Rodney Taylor, Doctor of Audiology, Advanced Studies in Tinnitus and Hyperacusis, Certified by the American Institute of Balance for Concussion and Vestibular Rehabilitation.
Concussions are serious brain injuries that have a significant influence on the brain’s ability to function at its normal capacity. The key to recovery from a concussion is both physical and mental rest, followed by a gradual progression back to activity-both in the classroom or work place. Some concussion symptoms linger and have the potential to cause long-term academic and social implications for an individual. If unmanaged, these problems have the potential to significantly impact the individual’s academic and work place career. Proper management of a concussed individual will allow them to continue to progress through accommodations designed to prevent permanent damage.
No two concussions are exactly the same, so individualized treatment is necessary. For various reasons, some individuals take longer to recover than others.
Academic or work demands result in focus, memory and concentration-and all of these are likely to be affected by a concussion. Decreasing the amount of activity in the brain will help to decrease the symptoms and begin the healing process. Avoiding excessive computer use, testing, television and loud music can make the brain work harder to process information and may exacerbate symptoms and slow the recovery process. Physical activity after a concussion often magnifies existing symptoms. There is also the risk of Second Impact Syndrome, a potentially life-threatening event that may result from a second, often minor, blow to the head suffered before recovery from the initial injury has occurred. Ultimately, the key to a speedy recovery is both physical and mental rest.
For In-Class Learning or Meetings
Individuals may be very sensitive to lighting (fluorescent or LED, light from windows, etc.). Ensure the individual is comfortable and has no sensitivity issues in a room-dimly lit rooms may work well.
Repeat or Rephrase key information throughout learning sessions, meetings, etc.
Give signals to the individual in meetings of important points that are being made.
Seat the individual near the main speaker/teacher away from doors and windows.
Speak clearly and slowly when presenting information.
Allow the individual to use any assistive listening at their disposal to make it easier to hear the teacher’s/speakers voice.
Use visual tools such as a white board or computer to support spoken lessons (some computer screens can cause issues). In some cases, patients may opt to wear Blue Block glasses.
Use images and gestures to enhance the individual’s understanding.
For Classwork and Test Taking
Provide a quiet area for independent work.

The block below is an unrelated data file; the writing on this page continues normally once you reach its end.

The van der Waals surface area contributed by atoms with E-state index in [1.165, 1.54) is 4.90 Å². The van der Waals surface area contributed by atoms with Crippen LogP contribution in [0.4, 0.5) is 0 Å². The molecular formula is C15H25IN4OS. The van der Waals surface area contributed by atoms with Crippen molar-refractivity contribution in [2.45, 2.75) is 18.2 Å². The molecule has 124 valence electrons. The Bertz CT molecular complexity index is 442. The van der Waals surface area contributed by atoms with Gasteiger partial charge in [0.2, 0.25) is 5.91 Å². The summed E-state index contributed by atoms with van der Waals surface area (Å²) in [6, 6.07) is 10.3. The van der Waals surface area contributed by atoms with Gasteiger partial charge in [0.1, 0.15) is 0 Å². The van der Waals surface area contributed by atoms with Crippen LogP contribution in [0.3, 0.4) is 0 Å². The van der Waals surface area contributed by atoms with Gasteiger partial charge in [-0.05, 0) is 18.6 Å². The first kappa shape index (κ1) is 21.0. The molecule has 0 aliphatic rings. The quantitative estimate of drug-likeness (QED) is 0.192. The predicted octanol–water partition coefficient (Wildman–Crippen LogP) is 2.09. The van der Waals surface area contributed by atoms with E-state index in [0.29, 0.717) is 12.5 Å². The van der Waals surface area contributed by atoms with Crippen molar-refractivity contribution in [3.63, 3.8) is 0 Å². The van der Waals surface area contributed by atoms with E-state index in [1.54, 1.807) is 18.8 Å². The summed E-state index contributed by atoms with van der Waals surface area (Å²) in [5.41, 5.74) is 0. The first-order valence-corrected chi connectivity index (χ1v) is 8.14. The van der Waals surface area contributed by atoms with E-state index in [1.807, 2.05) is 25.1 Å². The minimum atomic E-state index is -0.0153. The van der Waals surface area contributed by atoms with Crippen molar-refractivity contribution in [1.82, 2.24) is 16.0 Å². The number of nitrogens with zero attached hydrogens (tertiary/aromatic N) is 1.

Arrange for a colleague to share notes with the individual.
Provide opportunities for the individual to show and use their strengths in class.
Provide extended time for testing.
Break down test or classwork instructions into short, written steps.
Don’t Penalize the student for spelling errors.
For class or Meeting preparation
Have the individual read and become familiar with new material before it is taught in class or become familiar with minutes before a meeting.
Provide written homework instructions and a homework list for the week. A written “to do” list may be also helpful if there are any actions required after meetings.
Provide a list of key vocabulary and concepts for upcoming lessons or meetings.
Initial limitation of activities. No activities that exacerbate the symptoms, such as television, videos, computer use, testing, or loud(ish) music. Initially, limited physical activity, which includes anything that increases the heart rate (but not limited to)-weightlifting, sport practices and games, gym class, running, stationary biking, push-ups, sit-ups, etc.
When symptoms have decreased to a manageable level, slow integration into the school or workplace can commence. Symptoms may be exacerbated by certain mental activities that are complex, difficult, and/or have a long duration. Balance rest with gradual re-introduction. Avoid tasks that produce, worsen or increase symptoms. Avoid symptom triggers.
Part day attendance with a focus on core subjects: prioritize what classes/meetings should be attended and how often. Symptoms reported should be addressed with specific accommodations. Eliminate busy work or items not essential to learning priority material. Emphasis in the initial integration phase should target learning and maintaining essential workplace tasks; rest is necessary once out of school or the workplace and homework should be eliminated. Physical activity should be kept to a minimum.
When symptoms have decreased in both number and severity, the symptoms may still be exacerbated by certain activities, but short time spans with known symptom triggers do not have a drastic effect on symptom levels in this phase. As the individual improves, gradually increase demands on the brain by increasing the amount of work, length of time spent on work, and the type or difficulty of work. Gradually re-introduce known symptom triggers for short time periods.
When an individual has symptom relief or has mild symptoms that are often intermittent, further integration can occur. Accommodations can be removed when an individual can function fully without them. In this phase, it is useful to construct a plan to finish completing missed work and to keep stress levels low. There should be limited physical activity unless it is recommended by a healthcare provider.